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Miss Peregrine’s Home For Peculiar Children Is A Tim Burton Movie For Tim Burton Fans

If you like Tim Burton, then Tim Burton movies are basically review-proof. The director never fails to use his work to showcase his quirky, kitschy style and if you’re a fan of that aesthetic, you’re probably going to find a list of stuff to love about each of his movies.

Thing is, some of them are better than others—Edward Scissorhands, Beetlejuice, The Nightmare Before Christmas, Pee-wee’s Big Adventure are peak Burton. But those Burton films all have something in common: none of them were made during this century. Over the past 16 years, the filmmaker has been a bit hit-and-miss, but that’s not to say Miss Peregrine’s Home for Peculiar Children won’t delight his fans.

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Eva Green, in the titular role, is completely charming. As a sort of toned down Helena Bonham Carter, Green is just the right amount of eccentric and keeps the audience guessing (those who haven’t read the Ransom Riggs novel the movie is based on, anyway) as to her character’s true intentions. Always good at playing the bad guy, Samuel L. Jackson strikes the right balance as a genuinely scary, sharp-toothed villain who’s also responsible for bringing most of the movie’s comic relief.

As for the Peculiar Children, it’s entertaining to watch their individual peculiarities reveal themselves one by one—especially the twins. We spend nearly three-quarters of the movie wondering what their talent is, only to find out in a key scene that’s definitely worth the wait.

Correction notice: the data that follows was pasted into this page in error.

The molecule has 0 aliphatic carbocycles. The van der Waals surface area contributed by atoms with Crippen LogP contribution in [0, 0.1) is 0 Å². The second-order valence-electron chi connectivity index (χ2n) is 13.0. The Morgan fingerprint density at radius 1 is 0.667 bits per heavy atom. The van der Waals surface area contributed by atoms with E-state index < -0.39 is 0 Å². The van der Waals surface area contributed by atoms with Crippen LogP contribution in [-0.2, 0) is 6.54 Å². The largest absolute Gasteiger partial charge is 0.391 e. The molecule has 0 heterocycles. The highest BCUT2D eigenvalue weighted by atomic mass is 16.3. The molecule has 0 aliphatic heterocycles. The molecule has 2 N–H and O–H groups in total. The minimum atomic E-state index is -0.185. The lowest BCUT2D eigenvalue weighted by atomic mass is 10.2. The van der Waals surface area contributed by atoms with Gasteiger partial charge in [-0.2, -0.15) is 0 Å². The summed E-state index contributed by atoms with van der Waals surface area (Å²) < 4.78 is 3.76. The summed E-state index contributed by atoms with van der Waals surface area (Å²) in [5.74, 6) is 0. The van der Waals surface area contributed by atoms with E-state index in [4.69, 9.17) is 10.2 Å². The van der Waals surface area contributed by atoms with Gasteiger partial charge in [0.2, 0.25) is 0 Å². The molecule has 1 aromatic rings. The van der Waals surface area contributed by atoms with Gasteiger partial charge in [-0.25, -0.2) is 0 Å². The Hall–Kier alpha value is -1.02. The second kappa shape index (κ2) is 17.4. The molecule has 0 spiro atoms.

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As for Miss Peregrine’s shortcomings, there’s the peculiar casting of Asa Butterfield. The Ender’s Game star doesn’t fully convince in his role as Jake, the teen hero at the centre of the story. For a friendless kid from Florida who has just discovered a time loop full of cool people dying to hang out with him, he comes across as pretty indifferent. While mostly impressive on the whole, in certain places, the effects fall a bit short. During one scene, monsters battle the Peculiars at an amusement park and it looks, even in polished IMAX, like a scene from a (really good!) video game.

There are two follow-up books to Peregrine, Hollow City and Library of Souls, so don’t be surprised if a sequel or three are announced shortly after this film’s release. The story Riggs has created is compelling and could get even more interesting in a follow-up that doesn’t have to do all the world-building work this one is charged with—but nevertheless handles quite deftly.

Miss Peregrine’s Home for Peculiar Children also stars Terence Stamp, Chris O’Dowd, Allison Janney, Rupert Everett, and Judi Dench. It creeps into theatres Friday, September 30. Check out the trailer right here.

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